By Arvind Dilawar

The National Library of Norway in Oslo (Credit: Photo by Hans-Petter Fjeld; used with Creative Commons license)

The National Library of Norway is in the process of digitizing its entire collection, which spans early 14th century psalms to contemporary TV shows. Digitization began in 2006, and large parts of the collection can already be viewed online, with the rest estimated to be accessible in 20 to 30 years. Material not protected by copyright will be available to anyone, and the library is securing agreements to make copyright-protected items accessible to anyone with a Norwegian I.P. address.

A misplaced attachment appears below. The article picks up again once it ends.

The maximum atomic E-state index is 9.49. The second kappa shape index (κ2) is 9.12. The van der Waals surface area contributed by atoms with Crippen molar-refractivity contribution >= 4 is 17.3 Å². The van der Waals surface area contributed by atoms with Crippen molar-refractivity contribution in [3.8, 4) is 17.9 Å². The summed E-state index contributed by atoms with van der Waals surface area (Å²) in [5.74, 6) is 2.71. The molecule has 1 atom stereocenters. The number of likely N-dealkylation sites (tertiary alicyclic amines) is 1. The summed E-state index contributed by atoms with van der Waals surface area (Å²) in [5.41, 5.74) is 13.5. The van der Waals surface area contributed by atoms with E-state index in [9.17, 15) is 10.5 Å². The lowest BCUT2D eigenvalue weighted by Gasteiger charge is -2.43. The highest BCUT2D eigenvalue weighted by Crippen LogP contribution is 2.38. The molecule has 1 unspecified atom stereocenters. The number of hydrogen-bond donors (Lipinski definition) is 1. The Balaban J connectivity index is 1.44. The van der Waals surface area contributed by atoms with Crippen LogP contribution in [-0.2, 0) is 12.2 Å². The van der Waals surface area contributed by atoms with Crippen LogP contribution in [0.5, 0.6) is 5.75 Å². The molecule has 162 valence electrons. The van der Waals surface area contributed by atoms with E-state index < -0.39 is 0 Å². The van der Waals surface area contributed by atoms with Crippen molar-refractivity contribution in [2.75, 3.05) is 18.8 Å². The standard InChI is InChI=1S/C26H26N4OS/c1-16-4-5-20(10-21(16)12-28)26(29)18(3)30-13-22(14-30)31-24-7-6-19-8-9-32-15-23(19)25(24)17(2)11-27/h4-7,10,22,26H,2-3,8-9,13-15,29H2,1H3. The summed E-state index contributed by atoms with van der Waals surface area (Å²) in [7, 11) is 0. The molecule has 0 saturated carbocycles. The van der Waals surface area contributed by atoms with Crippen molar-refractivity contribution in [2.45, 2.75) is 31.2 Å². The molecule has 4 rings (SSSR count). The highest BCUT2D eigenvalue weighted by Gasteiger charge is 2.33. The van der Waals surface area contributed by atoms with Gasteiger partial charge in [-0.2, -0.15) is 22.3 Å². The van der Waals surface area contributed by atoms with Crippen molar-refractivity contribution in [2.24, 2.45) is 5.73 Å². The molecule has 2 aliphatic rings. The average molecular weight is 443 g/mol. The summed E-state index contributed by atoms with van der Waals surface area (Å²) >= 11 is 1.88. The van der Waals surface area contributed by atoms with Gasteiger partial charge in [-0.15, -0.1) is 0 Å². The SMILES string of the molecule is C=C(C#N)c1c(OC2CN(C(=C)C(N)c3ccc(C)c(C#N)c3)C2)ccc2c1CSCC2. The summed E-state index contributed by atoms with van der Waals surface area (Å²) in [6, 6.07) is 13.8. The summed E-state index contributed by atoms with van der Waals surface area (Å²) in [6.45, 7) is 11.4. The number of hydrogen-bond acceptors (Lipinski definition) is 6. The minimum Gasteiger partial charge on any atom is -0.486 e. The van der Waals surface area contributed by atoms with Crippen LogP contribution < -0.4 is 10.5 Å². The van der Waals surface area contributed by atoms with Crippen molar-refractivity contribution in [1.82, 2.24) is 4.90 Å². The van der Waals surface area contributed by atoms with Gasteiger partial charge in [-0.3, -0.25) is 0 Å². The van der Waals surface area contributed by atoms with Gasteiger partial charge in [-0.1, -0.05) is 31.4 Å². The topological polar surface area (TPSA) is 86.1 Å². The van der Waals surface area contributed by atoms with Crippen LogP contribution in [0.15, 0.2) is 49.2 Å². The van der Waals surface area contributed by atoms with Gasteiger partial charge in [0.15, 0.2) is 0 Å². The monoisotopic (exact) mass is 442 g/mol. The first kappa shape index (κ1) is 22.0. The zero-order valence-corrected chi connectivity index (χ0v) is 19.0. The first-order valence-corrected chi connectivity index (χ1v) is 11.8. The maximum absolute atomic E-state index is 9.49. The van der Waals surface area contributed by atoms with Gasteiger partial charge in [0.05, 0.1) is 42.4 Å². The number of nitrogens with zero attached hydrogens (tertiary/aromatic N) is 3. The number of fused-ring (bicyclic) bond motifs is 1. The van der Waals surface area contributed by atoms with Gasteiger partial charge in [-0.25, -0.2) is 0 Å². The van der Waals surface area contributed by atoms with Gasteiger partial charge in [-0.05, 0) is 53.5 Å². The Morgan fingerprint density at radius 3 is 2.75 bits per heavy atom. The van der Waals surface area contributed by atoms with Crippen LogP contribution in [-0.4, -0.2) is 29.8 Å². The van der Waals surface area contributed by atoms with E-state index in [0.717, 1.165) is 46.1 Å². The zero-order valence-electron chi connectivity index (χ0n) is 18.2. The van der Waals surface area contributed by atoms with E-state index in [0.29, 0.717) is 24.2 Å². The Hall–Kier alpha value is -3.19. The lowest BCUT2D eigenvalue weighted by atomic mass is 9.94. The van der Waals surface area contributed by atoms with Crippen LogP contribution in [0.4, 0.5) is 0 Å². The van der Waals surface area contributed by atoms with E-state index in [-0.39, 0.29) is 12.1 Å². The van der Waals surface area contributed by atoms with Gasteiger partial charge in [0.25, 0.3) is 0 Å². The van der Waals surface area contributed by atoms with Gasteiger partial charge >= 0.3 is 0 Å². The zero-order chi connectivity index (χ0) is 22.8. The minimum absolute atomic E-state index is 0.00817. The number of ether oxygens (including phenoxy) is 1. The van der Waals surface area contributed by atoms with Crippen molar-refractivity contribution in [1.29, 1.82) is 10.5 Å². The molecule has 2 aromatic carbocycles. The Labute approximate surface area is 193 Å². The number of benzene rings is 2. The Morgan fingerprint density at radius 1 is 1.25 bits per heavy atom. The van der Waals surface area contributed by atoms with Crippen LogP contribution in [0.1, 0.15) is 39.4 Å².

The new digitization program follows earlier legislation which mandated that all material published in Norway be deposited with the National Library. Thus, it today contains books, music, films, photographs and more — all of which are in the process of being digitized. Beyond scanning and converting several terabytes each day, the library is translating text to be searchable by computers and tagging everything with metadata to make it all available via search engines.

Aside from the digitized backlog of its physical collection, the digital collection includes contemporary media and will continue to incorporate new material through legislation requiring publishers to make digital deposits and through the library’s own efforts.